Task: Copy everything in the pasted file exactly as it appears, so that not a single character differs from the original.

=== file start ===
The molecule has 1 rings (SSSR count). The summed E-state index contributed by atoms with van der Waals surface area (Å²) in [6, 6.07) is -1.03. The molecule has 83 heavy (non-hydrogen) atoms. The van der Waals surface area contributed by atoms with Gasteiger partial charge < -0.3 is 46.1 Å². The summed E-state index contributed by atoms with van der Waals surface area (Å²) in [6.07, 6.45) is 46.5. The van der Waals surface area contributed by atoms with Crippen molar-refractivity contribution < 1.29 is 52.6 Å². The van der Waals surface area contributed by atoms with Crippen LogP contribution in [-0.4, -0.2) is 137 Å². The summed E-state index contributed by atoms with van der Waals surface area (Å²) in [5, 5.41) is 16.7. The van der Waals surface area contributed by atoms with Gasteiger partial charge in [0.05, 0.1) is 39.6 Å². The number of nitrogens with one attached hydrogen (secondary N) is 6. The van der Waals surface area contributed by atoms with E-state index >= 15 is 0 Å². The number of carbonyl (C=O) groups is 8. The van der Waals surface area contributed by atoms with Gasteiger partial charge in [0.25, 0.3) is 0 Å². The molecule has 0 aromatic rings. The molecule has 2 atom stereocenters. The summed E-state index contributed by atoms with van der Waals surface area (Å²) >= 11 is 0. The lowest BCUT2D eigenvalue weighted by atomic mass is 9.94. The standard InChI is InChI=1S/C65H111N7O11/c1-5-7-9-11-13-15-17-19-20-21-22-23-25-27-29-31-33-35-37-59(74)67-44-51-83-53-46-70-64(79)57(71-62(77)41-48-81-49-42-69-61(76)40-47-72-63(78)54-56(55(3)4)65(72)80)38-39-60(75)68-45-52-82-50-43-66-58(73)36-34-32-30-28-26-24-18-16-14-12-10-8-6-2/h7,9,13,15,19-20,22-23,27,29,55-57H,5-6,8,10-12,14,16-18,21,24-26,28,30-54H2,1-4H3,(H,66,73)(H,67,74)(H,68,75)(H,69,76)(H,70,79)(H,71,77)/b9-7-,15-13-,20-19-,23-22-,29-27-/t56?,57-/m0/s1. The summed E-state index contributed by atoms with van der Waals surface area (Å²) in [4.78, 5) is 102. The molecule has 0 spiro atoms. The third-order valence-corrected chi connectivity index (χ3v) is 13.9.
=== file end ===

The molecule has 1 rings (SSSR count). The summed E-state index contributed by atoms with van der Waals surface area (Å²) in [6, 6.07) is -1.03. The molecule has 83 heavy (non-hydrogen) atoms. The van der Waals surface area contributed by atoms with Gasteiger partial charge < -0.3 is 46.1 Å². The summed E-state index contributed by atoms with van der Waals surface area (Å²) in [6.07, 6.45) is 46.5. The van der Waals surface area contributed by atoms with Crippen molar-refractivity contribution < 1.29 is 52.6 Å². The van der Waals surface area contributed by atoms with Crippen LogP contribution in [-0.4, -0.2) is 137 Å². The summed E-state index contributed by atoms with van der Waals surface area (Å²) in [5, 5.41) is 16.7. The van der Waals surface area contributed by atoms with Gasteiger partial charge in [0.05, 0.1) is 39.6 Å². The number of nitrogens with one attached hydrogen (secondary N) is 6. The van der Waals surface area contributed by atoms with E-state index >= 15 is 0 Å². The number of carbonyl (C=O) groups is 8. The van der Waals surface area contributed by atoms with Gasteiger partial charge in [0.25, 0.3) is 0 Å². The molecule has 0 aromatic rings. The molecule has 2 atom stereocenters. The summed E-state index contributed by atoms with van der Waals surface area (Å²) >= 11 is 0. The lowest BCUT2D eigenvalue weighted by atomic mass is 9.94. The standard InChI is InChI=1S/C65H111N7O11/c1-5-7-9-11-13-15-17-19-20-21-22-23-25-27-29-31-33-35-37-59(74)67-44-51-83-53-46-70-64(79)57(71-62(77)41-48-81-49-42-69-61(76)40-47-72-63(78)54-56(55(3)4)65(72)80)38-39-60(75)68-45-52-82-50-43-66-58(73)36-34-32-30-28-26-24-18-16-14-12-10-8-6-2/h7,9,13,15,19-20,22-23,27,29,55-57H,5-6,8,10-12,14,16-18,21,24-26,28,30-54H2,1-4H3,(H,66,73)(H,67,74)(H,68,75)(H,69,76)(H,70,79)(H,71,77)/b9-7-,15-13-,20-19-,23-22-,29-27-/t56?,57-/m0/s1. The summed E-state index contributed by atoms with van der Waals surface area (Å²) in [4.78, 5) is 102. The molecule has 0 spiro atoms. The third-order valence-corrected chi connectivity index (χ3v) is 13.9.